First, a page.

Booker Prize-Winning Author Anne Enright Leads Us In The Forgotten Waltz
April 5, 2012
On a snowy day in Dublin, party girl Gina Moynihan reflects on the love of her life, Seán Vallely, their affair, and the life she must now share with Evie, Seán's fragile, twelve-year-old daughter.
Irish writer Anne Enright's The Forgotten Waltz is the followup to her international bestseller The Gathering, winner of the 2007 Man Booker Prize. She discusses her new novel on Monday April 16, 2012, at 6:30 p.m. at the Central Library, 14 W. 10th St.
The event is being co-presented by the Kansas City Public Library and the Kansas City Irish Center.
As with The Gathering, Enright offers a momentous drama of everyday life: the volatile connections between people and a wry take on families, marriage, and brittle middle age. In Gina Moynihan she gives us yet another unforgettable heroine on a journey of the heart.
"The Forgotten Waltz is a nervy enterprise, an audacious bait-and-switch," raves Francine Prose in The New York Times. "Cloaked in a novel about a love affair is a ferocious indictment of the self-loved material girls our era has produced. Enright's channeling of Gina's interior monologue is so accurate and unsparing that reading the book is like eavesdropping on a very long, crazily intimate cellphone conversation."
Writing in O Magazine, Lizzie Skurnick observes: "In America we like our adultery served straight up: a bubble of illicit passion that ends in regret. That's not what Irish novelist Anne Enright is serving in The Forgotten Waltz, which forgoes the simple morality tale for something more complex and satisfying ...Casting aside cultural bromides about the immorality of affairs, Enright puts us squarely in the center of a terrible truth: Love can be miraculous - and still destroy everything in its path."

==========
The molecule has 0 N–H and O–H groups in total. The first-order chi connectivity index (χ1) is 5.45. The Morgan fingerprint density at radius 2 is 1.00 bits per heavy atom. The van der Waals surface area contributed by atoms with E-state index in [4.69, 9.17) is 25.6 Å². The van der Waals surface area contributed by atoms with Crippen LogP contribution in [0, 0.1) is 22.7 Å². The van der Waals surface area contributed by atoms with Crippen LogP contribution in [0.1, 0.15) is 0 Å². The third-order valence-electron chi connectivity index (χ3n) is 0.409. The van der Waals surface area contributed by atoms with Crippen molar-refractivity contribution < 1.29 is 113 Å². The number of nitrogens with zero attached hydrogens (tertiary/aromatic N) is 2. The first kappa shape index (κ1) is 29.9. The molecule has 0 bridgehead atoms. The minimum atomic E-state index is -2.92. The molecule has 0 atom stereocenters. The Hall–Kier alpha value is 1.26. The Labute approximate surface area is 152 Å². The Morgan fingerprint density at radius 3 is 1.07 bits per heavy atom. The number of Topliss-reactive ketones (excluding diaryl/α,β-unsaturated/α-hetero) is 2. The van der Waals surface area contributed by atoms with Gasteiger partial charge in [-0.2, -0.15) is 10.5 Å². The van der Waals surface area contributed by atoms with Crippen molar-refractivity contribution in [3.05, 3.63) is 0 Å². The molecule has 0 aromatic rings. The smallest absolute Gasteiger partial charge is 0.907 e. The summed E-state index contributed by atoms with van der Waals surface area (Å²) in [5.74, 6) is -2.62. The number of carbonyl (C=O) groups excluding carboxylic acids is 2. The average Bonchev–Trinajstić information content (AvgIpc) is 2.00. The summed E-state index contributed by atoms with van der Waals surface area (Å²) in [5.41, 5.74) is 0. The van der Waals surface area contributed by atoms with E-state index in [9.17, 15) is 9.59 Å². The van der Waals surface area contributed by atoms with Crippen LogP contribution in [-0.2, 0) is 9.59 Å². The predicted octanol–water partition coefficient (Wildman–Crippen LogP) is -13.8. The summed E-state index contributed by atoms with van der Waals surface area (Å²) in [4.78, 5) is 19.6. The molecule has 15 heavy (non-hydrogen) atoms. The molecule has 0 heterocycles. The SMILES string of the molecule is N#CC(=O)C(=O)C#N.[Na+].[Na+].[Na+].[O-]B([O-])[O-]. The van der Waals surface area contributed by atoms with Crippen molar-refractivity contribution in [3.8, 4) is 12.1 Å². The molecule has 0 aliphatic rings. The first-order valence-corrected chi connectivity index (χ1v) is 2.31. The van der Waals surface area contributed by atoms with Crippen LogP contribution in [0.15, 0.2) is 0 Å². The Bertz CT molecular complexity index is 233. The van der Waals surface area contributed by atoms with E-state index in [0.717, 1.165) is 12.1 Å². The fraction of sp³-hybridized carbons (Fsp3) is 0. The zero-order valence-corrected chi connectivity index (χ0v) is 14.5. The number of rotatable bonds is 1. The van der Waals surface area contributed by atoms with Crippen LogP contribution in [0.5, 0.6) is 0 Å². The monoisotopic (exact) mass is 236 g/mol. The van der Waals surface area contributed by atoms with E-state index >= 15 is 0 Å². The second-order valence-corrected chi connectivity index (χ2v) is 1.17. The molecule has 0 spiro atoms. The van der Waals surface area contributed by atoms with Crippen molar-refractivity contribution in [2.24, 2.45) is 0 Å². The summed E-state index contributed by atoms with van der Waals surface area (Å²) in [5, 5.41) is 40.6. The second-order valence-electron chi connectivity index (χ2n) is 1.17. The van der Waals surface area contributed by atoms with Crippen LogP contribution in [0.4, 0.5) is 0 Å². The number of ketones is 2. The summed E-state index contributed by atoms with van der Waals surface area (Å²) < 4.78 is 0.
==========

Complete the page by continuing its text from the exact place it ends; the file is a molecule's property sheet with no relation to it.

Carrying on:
"Moving from the initial riptide of desire to the compromises of Gina's post-divorce life with her lover and his adolescent daughter," writes Megan O'Grady in Vogue, "Enright suggests there's a quiet tragedy in adultery's modern-day ordinariness."
Anne Enright has published essays, short stories, a non-fiction book, and four novels. Prior to her writing career she produced and directed for television. She lives in Bray, County Wicklow, and is a Fellow of the Royal Society of Literature.
Admission is free. A 6 p.m. reception precedes the event. RSVP online or call 816.701.3407. Free parking is available at the Library District Parking Garage at 10th & Baltimore.